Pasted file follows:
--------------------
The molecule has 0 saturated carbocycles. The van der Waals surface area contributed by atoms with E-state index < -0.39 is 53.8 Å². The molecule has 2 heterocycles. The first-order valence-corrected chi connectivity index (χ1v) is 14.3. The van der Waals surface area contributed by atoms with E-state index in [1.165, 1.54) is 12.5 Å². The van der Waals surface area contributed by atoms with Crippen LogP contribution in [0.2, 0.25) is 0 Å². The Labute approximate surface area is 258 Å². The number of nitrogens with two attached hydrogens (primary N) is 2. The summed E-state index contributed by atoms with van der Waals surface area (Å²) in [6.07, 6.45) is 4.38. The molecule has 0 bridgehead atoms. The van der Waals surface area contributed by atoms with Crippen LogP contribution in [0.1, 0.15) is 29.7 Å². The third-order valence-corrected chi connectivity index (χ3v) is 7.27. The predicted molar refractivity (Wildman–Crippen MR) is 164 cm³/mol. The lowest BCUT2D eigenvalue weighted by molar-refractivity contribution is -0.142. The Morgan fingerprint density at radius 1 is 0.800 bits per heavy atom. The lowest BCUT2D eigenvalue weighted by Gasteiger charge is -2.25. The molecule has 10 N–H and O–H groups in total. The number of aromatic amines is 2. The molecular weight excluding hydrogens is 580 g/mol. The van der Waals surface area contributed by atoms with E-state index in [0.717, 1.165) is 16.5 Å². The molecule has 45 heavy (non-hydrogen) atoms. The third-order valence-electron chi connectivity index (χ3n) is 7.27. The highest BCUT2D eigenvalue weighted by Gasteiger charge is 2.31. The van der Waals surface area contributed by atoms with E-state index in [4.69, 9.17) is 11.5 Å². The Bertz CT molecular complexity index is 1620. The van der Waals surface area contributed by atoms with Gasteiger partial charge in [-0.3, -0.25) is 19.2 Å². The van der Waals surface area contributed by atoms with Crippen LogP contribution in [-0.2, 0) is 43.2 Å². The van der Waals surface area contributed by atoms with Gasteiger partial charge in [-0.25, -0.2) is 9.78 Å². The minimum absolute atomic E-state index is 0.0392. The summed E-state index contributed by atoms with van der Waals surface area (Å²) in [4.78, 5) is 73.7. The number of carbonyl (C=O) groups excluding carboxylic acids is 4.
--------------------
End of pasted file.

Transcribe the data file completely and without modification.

The molecule has 0 saturated carbocycles. The van der Waals surface area contributed by atoms with E-state index < -0.39 is 53.8 Å². The molecule has 2 heterocycles. The first-order valence-corrected chi connectivity index (χ1v) is 14.3. The van der Waals surface area contributed by atoms with E-state index in [1.165, 1.54) is 12.5 Å². The van der Waals surface area contributed by atoms with Crippen LogP contribution in [0.2, 0.25) is 0 Å². The Labute approximate surface area is 258 Å². The number of nitrogens with two attached hydrogens (primary N) is 2. The summed E-state index contributed by atoms with van der Waals surface area (Å²) in [6.07, 6.45) is 4.38. The molecule has 0 bridgehead atoms. The van der Waals surface area contributed by atoms with Crippen LogP contribution in [0.1, 0.15) is 29.7 Å². The third-order valence-corrected chi connectivity index (χ3v) is 7.27. The predicted molar refractivity (Wildman–Crippen MR) is 164 cm³/mol. The lowest BCUT2D eigenvalue weighted by molar-refractivity contribution is -0.142. The Morgan fingerprint density at radius 1 is 0.800 bits per heavy atom. The lowest BCUT2D eigenvalue weighted by Gasteiger charge is -2.25. The molecule has 10 N–H and O–H groups in total. The number of aromatic amines is 2. The molecular weight excluding hydrogens is 580 g/mol. The van der Waals surface area contributed by atoms with E-state index in [0.717, 1.165) is 16.5 Å². The molecule has 45 heavy (non-hydrogen) atoms. The third-order valence-electron chi connectivity index (χ3n) is 7.27. The highest BCUT2D eigenvalue weighted by Gasteiger charge is 2.31. The van der Waals surface area contributed by atoms with E-state index in [4.69, 9.17) is 11.5 Å². The Bertz CT molecular complexity index is 1620. The van der Waals surface area contributed by atoms with Gasteiger partial charge in [-0.3, -0.25) is 19.2 Å². The van der Waals surface area contributed by atoms with Crippen LogP contribution in [-0.2, 0) is 43.2 Å². The van der Waals surface area contributed by atoms with Gasteiger partial charge in [-0.25, -0.2) is 9.78 Å². The minimum absolute atomic E-state index is 0.0392. The summed E-state index contributed by atoms with van der Waals surface area (Å²) in [4.78, 5) is 73.7. The number of carbonyl (C=O) groups excluding carboxylic acids is 4.